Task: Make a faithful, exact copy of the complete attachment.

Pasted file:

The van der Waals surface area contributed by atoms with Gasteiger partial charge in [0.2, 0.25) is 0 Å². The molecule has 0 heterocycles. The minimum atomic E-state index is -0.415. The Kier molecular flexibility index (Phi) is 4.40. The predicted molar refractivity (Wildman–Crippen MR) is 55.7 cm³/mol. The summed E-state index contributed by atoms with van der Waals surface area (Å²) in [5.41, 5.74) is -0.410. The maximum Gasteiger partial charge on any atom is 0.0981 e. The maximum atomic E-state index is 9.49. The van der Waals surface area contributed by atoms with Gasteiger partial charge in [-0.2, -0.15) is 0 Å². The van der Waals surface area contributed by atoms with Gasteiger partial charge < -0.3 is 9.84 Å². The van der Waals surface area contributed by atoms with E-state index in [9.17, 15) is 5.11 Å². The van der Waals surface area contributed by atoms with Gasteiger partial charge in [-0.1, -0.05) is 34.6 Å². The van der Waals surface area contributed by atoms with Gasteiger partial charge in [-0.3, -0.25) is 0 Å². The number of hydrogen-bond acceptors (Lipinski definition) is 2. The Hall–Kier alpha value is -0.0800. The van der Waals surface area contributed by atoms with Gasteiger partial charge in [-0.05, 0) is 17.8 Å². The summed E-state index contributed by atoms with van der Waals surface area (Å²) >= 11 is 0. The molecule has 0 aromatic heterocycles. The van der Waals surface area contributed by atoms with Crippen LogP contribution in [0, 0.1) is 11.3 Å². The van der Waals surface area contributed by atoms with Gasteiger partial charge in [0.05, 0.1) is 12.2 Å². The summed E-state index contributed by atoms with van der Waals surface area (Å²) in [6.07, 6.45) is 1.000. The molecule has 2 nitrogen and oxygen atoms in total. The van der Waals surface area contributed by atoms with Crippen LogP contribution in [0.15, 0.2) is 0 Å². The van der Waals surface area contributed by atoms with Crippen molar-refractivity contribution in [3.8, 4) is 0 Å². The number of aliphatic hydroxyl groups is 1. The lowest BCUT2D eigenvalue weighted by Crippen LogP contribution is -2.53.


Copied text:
The van der Waals surface area contributed by atoms with Gasteiger partial charge in [0.2, 0.25) is 0 Å². The molecule has 0 heterocycles. The minimum atomic E-state index is -0.415. The Kier molecular flexibility index (Phi) is 4.40. The predicted molar refractivity (Wildman–Crippen MR) is 55.7 cm³/mol. The summed E-state index contributed by atoms with van der Waals surface area (Å²) in [5.41, 5.74) is -0.410. The maximum Gasteiger partial charge on any atom is 0.0981 e. The maximum atomic E-state index is 9.49. The van der Waals surface area contributed by atoms with Gasteiger partial charge in [-0.2, -0.15) is 0 Å². The van der Waals surface area contributed by atoms with Gasteiger partial charge < -0.3 is 9.84 Å². The van der Waals surface area contributed by atoms with E-state index in [9.17, 15) is 5.11 Å². The van der Waals surface area contributed by atoms with Gasteiger partial charge in [-0.1, -0.05) is 34.6 Å². The van der Waals surface area contributed by atoms with Gasteiger partial charge in [-0.3, -0.25) is 0 Å². The number of hydrogen-bond acceptors (Lipinski definition) is 2. The Hall–Kier alpha value is -0.0800. The van der Waals surface area contributed by atoms with Gasteiger partial charge in [-0.05, 0) is 17.8 Å². The summed E-state index contributed by atoms with van der Waals surface area (Å²) >= 11 is 0. The molecule has 0 aromatic heterocycles. The van der Waals surface area contributed by atoms with Crippen LogP contribution in [0, 0.1) is 11.3 Å². The van der Waals surface area contributed by atoms with Gasteiger partial charge in [0.05, 0.1) is 12.2 Å². The summed E-state index contributed by atoms with van der Waals surface area (Å²) in [6.07, 6.45) is 1.000. The molecule has 2 nitrogen and oxygen atoms in total. The van der Waals surface area contributed by atoms with Crippen LogP contribution in [0.15, 0.2) is 0 Å². The van der Waals surface area contributed by atoms with Crippen molar-refractivity contribution in [3.8, 4) is 0 Å². The number of aliphatic hydroxyl groups is 1. The lowest BCUT2D eigenvalue weighted by Crippen LogP contribution is -2.53.